Leave it to Parker Millsap, one of the most arresting and puckish young singer-songwriters to emerge in the Americana scene this decade, to turn the jarring nature of apocalypticism on itself in the most enthralling way. The story goes that he started writing for his new album, The Very Last Day, in the midst of a bleak Oklahoma winter and, instead of seeking sunny diversion from his surroundings, embraced the grimness, binge-watching The Walking Dead and reading Cormac McCarthy’s The Road. But Millsap didn’t emerge from that season with quite the cataclysmic song cycle you’d expect.
In album opener “Hades Pleads,” a frenetic jump blues tune, he channels the animalistic lust of Greek mythology’s ruler of the underworld, panting, prowling and ravenous. Several songs later, in the genteel folk-pop number “Jealous Sun,” Millsap sizes up the sun as a romantic adversary: “I can see how heaven could be lonely,” he croons. “But can’t he find someone who ain’t my only?” His unsettling reading of the oft-recorded sanctified blues classic “You Gotta Move,” with his swooping, theatrically extended howls and eerie ebbs, transforms the song from an exhortation to answer God’s call into a warning to avoid a sinister divine force. In the vividly detailed narratives “Heaven Sent” and “Hands Up,” the 23-year-old delves into the troubled minds of a preacher’s kid who’s just come out as gay and an ex-soldier with PTSD and mouths to feed, explaining how their experiences with religion have shaped, or even warped, their perspectives.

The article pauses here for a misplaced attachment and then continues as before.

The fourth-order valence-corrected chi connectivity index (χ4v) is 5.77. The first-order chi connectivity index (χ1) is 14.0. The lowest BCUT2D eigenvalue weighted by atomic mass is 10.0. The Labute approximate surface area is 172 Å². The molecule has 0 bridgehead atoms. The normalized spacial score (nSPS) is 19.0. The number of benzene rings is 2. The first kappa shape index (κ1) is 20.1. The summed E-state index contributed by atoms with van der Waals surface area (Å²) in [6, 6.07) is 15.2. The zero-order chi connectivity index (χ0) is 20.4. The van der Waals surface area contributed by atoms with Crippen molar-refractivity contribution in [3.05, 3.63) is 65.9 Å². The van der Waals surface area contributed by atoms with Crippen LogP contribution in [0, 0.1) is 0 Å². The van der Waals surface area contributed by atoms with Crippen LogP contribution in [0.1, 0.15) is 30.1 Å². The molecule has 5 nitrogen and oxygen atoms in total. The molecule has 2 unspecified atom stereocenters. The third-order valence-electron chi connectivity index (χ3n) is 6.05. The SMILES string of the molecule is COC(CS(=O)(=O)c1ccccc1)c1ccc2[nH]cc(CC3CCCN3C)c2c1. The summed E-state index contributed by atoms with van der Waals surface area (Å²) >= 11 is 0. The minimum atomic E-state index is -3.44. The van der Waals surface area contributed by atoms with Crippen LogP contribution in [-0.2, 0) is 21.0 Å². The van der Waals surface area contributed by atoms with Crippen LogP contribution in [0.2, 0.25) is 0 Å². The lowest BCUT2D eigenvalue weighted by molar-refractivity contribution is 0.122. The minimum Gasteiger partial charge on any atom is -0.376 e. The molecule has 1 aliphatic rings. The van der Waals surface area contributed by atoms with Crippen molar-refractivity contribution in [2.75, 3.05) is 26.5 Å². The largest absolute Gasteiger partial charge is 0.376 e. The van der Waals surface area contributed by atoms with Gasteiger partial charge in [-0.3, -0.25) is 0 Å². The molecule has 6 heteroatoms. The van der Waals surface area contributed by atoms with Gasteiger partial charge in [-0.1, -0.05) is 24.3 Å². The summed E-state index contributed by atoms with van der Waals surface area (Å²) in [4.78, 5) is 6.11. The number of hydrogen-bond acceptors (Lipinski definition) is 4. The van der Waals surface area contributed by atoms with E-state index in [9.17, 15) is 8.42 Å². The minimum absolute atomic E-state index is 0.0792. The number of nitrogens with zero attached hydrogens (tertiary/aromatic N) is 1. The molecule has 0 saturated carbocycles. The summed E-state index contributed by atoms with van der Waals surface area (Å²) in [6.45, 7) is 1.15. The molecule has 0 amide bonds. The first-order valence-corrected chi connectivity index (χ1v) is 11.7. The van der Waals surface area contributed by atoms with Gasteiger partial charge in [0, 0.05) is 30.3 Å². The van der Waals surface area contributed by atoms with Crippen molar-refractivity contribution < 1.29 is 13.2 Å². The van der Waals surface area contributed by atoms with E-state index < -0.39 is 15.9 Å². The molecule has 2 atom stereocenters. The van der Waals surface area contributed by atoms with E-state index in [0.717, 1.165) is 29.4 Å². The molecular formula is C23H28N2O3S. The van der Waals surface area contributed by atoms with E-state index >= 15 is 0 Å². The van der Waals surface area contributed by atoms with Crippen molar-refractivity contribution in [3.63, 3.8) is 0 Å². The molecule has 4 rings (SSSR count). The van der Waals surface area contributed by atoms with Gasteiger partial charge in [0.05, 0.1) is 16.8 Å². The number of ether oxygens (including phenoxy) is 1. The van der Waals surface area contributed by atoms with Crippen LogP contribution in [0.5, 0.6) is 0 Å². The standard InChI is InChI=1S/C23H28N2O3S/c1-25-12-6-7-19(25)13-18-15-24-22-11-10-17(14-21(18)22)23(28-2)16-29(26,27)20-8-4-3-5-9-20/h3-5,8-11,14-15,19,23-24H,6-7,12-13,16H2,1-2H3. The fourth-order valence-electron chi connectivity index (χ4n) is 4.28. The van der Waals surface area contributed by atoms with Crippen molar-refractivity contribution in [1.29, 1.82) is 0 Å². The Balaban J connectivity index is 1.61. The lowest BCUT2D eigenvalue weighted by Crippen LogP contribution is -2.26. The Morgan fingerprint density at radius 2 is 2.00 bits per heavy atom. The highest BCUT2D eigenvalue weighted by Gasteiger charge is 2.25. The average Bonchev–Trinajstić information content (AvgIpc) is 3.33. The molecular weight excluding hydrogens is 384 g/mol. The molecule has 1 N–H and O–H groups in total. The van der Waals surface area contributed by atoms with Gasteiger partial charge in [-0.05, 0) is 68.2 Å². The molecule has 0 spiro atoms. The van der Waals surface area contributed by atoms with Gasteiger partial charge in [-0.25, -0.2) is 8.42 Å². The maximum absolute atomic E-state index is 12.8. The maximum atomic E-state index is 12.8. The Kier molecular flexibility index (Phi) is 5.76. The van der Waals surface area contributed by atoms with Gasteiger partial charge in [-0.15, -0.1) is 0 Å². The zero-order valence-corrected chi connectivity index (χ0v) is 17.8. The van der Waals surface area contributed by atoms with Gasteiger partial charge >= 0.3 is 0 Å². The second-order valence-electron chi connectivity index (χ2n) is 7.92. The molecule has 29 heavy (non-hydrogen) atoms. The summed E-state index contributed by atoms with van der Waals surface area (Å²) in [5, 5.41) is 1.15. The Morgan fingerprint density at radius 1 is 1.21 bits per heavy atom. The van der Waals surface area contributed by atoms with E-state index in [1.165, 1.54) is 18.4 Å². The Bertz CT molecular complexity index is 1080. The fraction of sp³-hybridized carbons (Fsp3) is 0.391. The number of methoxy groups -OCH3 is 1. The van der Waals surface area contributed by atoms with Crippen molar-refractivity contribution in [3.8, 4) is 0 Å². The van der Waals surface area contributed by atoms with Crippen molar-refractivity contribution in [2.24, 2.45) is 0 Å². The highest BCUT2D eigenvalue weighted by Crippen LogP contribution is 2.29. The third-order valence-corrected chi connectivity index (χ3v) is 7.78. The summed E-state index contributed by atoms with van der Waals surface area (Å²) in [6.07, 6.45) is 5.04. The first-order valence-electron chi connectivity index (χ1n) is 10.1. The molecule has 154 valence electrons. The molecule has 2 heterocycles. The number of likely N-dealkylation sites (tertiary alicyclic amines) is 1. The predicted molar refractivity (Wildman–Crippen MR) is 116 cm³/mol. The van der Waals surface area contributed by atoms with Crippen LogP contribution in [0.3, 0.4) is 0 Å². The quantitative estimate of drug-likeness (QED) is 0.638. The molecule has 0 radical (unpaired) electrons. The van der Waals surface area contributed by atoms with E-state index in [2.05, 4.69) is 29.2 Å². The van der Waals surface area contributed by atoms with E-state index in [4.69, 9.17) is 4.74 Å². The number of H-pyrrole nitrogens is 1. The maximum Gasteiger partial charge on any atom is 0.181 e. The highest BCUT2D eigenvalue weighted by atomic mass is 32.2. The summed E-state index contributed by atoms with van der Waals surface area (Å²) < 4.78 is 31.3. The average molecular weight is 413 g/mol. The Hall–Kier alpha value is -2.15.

Then there are Millsap’s wonderfully imaginative takes on the end times. His Appalachian folk tune “Tribulation Hymn” tells the story of a pitiful soul grappling with the realization that his sister’s been raptured and he’s been left behind. Millsap’s performance is deliberately somber and knowing, removing the sting from a situation that could be a true believer’s worst nightmare. The lurching, boozy title track proves what a prankster he can be, giving his listeners a droll, danceable doomsday prophecy. “When I see that cloud,” he sings, “Gonna sing out loud, lift my hands and say, Praise the Lord! It’s the very, very, very last day.”